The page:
It’s a scary thing, but when Gary grows in this way, it brings healing to Laura.

It’s amazing how your partner’s need for healing becomes a blueprint for your own growth!

It also works the other way around.

Laura has trouble regulating her anger. Can you guess what Gary needs most from her?

More than anything Gary needs Laura to control her emotions when she’s angry so he can feel safe to be present with her – the one thing she’s least able to do.

Building a dream marriage requires that Laura grow in her ability to regulate her emotions and not overreact in anger toward Gary.

When Laura grows in this way, it brings healing to Gary.

SENSING

…being in touch with the sensations in your body.

Jim has trouble responding sexually to his partner, Martha. Can you guess what Martha needs most from him?

More than anything Martha needs Jim to express his love physically – the one thing Jim can’t do.

Building a dream marriage requires that Jim overcome his inhibitions and develop a mutually satisfying sex life with Martha.

When Jim grows in this way, it brings healing to Martha.

ACTING

…courageously stepping out of your comfort zone, and doing what you’ve never done.

Wesley longed for his wife, Kathy to mountain bike with him. Growing up, Kathy was never allowed to do anything remotely dangerous, so for her, this was completely out of the question.

If Kathy took some courageous steps to overcome her fear of adventure by developing new skills, this could be a great step toward building her dream marriage with Wesley.

Being willing to grow into more of who you really are is a win-win proposition.

Not only does your partner find the love that heals, you will feel more fully alive because of new skills you are integrating into your life!

Here’s to growing into more of who we really are…for our partner, and for ourselves!

Subscribe below to receive my weekly post that will come to your email inbox every Saturday morning! 

My goal is to provide free relationship tools and resources delivered to your inbox every week! 

Author: Chuck Starnes

Chuck Starnes is a relationship coach who is passionate about helping couples find the safety, connection, passion and full-aliveness they are looking for together. He also helps organizations become more productive by improving relationship and communication skills.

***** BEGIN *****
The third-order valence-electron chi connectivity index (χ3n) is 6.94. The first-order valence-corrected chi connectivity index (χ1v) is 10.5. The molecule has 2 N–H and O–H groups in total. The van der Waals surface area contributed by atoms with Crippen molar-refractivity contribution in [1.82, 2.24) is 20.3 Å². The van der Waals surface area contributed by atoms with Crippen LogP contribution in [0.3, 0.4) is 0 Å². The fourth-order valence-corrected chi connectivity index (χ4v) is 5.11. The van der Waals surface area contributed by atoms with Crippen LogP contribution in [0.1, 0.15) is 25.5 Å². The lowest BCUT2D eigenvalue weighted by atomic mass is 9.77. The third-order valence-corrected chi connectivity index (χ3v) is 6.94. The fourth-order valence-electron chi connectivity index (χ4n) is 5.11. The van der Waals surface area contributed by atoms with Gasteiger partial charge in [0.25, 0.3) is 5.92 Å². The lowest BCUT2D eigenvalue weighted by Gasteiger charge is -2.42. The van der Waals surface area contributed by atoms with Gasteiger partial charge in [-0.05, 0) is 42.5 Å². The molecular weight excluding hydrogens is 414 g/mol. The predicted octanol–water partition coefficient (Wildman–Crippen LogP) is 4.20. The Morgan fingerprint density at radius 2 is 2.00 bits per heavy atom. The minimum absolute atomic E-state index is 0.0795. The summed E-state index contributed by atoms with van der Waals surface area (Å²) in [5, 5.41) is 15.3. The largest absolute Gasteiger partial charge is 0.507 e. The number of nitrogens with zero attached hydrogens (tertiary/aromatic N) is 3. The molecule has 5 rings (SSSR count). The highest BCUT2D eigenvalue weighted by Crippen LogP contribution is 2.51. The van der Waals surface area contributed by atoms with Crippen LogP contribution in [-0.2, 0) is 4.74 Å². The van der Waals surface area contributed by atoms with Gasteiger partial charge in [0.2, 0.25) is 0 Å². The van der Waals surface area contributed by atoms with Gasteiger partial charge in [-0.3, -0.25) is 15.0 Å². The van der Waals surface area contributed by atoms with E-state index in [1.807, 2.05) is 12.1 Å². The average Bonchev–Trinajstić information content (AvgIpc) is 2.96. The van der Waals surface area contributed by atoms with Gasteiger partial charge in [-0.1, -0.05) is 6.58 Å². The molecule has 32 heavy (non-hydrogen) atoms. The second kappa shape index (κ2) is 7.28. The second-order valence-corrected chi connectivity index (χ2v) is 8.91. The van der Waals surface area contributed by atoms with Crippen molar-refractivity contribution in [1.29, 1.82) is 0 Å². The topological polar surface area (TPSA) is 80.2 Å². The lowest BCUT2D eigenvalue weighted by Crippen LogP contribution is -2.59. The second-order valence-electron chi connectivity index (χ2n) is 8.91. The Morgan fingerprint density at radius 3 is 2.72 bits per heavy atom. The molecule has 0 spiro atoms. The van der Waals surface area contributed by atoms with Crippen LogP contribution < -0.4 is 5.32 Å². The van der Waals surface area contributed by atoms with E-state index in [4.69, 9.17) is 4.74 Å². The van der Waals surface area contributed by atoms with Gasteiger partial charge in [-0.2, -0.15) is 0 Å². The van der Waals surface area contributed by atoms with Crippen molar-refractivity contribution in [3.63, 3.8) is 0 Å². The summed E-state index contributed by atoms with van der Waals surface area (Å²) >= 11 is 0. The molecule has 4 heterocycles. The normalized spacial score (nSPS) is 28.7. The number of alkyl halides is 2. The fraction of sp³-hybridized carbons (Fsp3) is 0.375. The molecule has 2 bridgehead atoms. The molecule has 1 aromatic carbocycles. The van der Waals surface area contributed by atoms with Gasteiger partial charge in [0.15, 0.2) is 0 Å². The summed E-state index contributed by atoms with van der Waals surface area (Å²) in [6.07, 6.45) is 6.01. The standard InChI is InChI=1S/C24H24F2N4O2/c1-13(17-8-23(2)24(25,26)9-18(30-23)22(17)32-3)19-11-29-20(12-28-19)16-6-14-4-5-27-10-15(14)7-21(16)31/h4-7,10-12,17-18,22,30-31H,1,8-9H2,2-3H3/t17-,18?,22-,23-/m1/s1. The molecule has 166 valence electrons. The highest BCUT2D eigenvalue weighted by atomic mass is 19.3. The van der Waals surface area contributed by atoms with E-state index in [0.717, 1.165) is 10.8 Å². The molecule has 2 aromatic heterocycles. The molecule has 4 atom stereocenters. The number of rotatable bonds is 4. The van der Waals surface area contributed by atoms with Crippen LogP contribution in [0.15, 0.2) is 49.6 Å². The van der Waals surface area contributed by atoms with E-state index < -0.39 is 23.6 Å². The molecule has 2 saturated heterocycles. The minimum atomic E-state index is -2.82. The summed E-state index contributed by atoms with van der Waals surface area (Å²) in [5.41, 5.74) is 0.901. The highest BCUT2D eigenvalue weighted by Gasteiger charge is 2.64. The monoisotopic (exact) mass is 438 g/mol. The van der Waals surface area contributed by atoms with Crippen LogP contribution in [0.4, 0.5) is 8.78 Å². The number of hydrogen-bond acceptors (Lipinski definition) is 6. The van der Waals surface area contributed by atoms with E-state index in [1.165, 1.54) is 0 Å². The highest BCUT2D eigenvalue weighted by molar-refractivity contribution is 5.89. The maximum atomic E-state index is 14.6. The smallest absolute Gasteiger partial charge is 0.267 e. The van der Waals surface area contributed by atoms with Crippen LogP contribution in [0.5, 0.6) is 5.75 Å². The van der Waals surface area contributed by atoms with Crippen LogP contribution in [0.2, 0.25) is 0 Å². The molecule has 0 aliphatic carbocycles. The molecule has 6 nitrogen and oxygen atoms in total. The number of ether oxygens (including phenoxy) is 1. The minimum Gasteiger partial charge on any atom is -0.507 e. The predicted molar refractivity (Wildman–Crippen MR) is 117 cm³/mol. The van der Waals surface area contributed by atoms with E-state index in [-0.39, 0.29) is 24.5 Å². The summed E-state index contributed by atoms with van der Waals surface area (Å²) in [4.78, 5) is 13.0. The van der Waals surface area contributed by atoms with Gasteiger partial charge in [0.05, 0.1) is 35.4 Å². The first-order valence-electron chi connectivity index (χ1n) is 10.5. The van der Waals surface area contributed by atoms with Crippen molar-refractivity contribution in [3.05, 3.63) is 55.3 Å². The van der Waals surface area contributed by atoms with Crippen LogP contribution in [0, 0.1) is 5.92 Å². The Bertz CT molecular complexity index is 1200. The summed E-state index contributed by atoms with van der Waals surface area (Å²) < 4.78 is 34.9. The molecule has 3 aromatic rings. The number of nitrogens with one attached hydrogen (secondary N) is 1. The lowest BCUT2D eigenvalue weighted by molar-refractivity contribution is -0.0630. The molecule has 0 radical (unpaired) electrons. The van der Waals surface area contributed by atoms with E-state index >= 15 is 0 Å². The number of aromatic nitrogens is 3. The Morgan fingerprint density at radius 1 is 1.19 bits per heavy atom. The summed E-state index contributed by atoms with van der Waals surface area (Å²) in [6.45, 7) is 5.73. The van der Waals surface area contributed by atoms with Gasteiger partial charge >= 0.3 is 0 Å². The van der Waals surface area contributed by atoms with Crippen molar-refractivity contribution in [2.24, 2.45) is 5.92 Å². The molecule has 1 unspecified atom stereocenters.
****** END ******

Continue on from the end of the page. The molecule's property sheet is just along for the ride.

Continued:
4 thoughts on “Build your dream marriage part 4: Be willing to grow into more of who you really are”

  1. Wow, very cool stuff, definitely win-win. I’ve never heard it explained quite like this before, and this was very helpful! Differences and challenge in marriage are an invitation and opportunity to heal in the ways we need to, which will heal our partner as well – it will benefit us, our partner, and the marriage! win-win-win!!!

    I’ve been listening to a free audiobook on YouTube by Carol Dweck on her famous life’s work with Mindsets – Fixed mindset vs. Growth mindset. People with the growth mindset have a great attitude towards failure and challenge, that it’s an opportunity to learn and grow and dig-in more. Whereas people with a fixed mindset see failure and challenge as proof that they’re not good enough, and try to avoid it or get away from it at all costs. Fortunately, people who identify more with the fixed mindset CAN change to having more of a growth mindset. That’s what I’m working on now, and that’s kinda exactly what you’re asking your readers to do through the education you’re giving them in this blog post.

    Thanks again!

    1. Thank you Jen! That’s a very helpful insight and hopeful that even if I have a fixed mindset I can change! Our brains are plastic after all and no matter how ingrained I’ve become my mind can still be renewed and transformed! Thanks for sharing.

  2. Also Chuck, as a parent of two youngsters, reading this post kind of makes me freak out that I might not be allowing to have them full aliveness. I mean, they do have behaviors that I am upset by. I Never threaten to leave them and I frequently tell them that I will always love them no matter what they do, but some of their behavior (tantrums, yelling, hitting each other, etc) does make me angry. and I would never want to give them the message that if they act like that again I will be unhappy with a who they are so they need to repress themselves. But maybe I am giving them that message…and when they grow up they’ll need to read all of your blog post! I’m curious if there are resources for parents in this field of thought?

    1. Our children have the fear of losing connection with us without our ever threatening to leave them. No parenting is perfect but there is “good enough” parenting that can give your children the security then need that they can always find connection with you as the grow up. This is one of the best preparations we can give them for their relationships in adulthood. Keep at it Jen, you’ll get there! BTW I corrected your typo “tantrum”.

Comments are closed.